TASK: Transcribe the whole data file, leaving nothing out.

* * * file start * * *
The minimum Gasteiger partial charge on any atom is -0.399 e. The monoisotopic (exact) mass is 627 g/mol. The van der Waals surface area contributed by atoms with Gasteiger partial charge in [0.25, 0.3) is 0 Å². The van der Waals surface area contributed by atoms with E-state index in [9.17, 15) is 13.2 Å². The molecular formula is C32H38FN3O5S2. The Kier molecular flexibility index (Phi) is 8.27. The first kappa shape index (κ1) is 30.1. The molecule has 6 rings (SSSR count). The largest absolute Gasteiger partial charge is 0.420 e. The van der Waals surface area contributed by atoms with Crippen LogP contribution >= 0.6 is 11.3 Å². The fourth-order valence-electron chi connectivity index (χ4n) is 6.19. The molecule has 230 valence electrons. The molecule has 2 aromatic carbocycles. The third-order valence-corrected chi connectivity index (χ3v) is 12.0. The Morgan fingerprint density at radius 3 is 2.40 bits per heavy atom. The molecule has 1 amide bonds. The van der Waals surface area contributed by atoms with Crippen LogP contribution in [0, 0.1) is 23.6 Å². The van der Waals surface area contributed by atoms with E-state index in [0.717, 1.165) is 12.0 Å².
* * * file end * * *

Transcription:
The minimum Gasteiger partial charge on any atom is -0.399 e. The monoisotopic (exact) mass is 627 g/mol. The van der Waals surface area contributed by atoms with Gasteiger partial charge in [0.25, 0.3) is 0 Å². The van der Waals surface area contributed by atoms with E-state index in [9.17, 15) is 13.2 Å². The molecular formula is C32H38FN3O5S2. The Kier molecular flexibility index (Phi) is 8.27. The first kappa shape index (κ1) is 30.1. The molecule has 6 rings (SSSR count). The largest absolute Gasteiger partial charge is 0.420 e. The van der Waals surface area contributed by atoms with Crippen LogP contribution >= 0.6 is 11.3 Å². The fourth-order valence-electron chi connectivity index (χ4n) is 6.19. The molecule has 230 valence electrons. The molecule has 2 aromatic carbocycles. The third-order valence-corrected chi connectivity index (χ3v) is 12.0. The Morgan fingerprint density at radius 3 is 2.40 bits per heavy atom. The molecule has 1 amide bonds. The van der Waals surface area contributed by atoms with Crippen LogP contribution in [0, 0.1) is 23.6 Å². The van der Waals surface area contributed by atoms with E-state index in [0.717, 1.165) is 12.0 Å².